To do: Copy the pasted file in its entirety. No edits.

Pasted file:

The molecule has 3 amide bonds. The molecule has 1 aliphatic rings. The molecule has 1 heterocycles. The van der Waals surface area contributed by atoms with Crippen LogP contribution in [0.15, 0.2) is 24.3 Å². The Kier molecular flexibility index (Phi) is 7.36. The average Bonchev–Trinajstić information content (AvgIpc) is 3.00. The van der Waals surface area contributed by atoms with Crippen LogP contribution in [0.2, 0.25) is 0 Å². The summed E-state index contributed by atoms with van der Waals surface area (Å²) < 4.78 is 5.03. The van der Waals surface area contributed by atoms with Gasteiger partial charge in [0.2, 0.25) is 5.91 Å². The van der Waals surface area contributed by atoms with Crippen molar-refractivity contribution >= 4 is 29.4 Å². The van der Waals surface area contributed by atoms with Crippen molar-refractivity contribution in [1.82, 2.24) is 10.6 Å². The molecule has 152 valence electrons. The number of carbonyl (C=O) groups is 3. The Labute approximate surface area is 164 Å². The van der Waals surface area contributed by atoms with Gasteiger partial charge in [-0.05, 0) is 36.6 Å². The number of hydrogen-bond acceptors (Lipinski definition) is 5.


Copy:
The molecule has 3 amide bonds. The molecule has 1 aliphatic rings. The molecule has 1 heterocycles. The van der Waals surface area contributed by atoms with Crippen LogP contribution in [0.15, 0.2) is 24.3 Å². The Kier molecular flexibility index (Phi) is 7.36. The average Bonchev–Trinajstić information content (AvgIpc) is 3.00. The van der Waals surface area contributed by atoms with Crippen LogP contribution in [0.2, 0.25) is 0 Å². The summed E-state index contributed by atoms with van der Waals surface area (Å²) < 4.78 is 5.03. The van der Waals surface area contributed by atoms with Gasteiger partial charge in [0.2, 0.25) is 5.91 Å². The van der Waals surface area contributed by atoms with Crippen molar-refractivity contribution >= 4 is 29.4 Å². The van der Waals surface area contributed by atoms with Crippen molar-refractivity contribution in [1.82, 2.24) is 10.6 Å². The molecule has 152 valence electrons. The number of carbonyl (C=O) groups is 3. The Labute approximate surface area is 164 Å². The van der Waals surface area contributed by atoms with Gasteiger partial charge in [-0.05, 0) is 36.6 Å². The number of hydrogen-bond acceptors (Lipinski definition) is 5.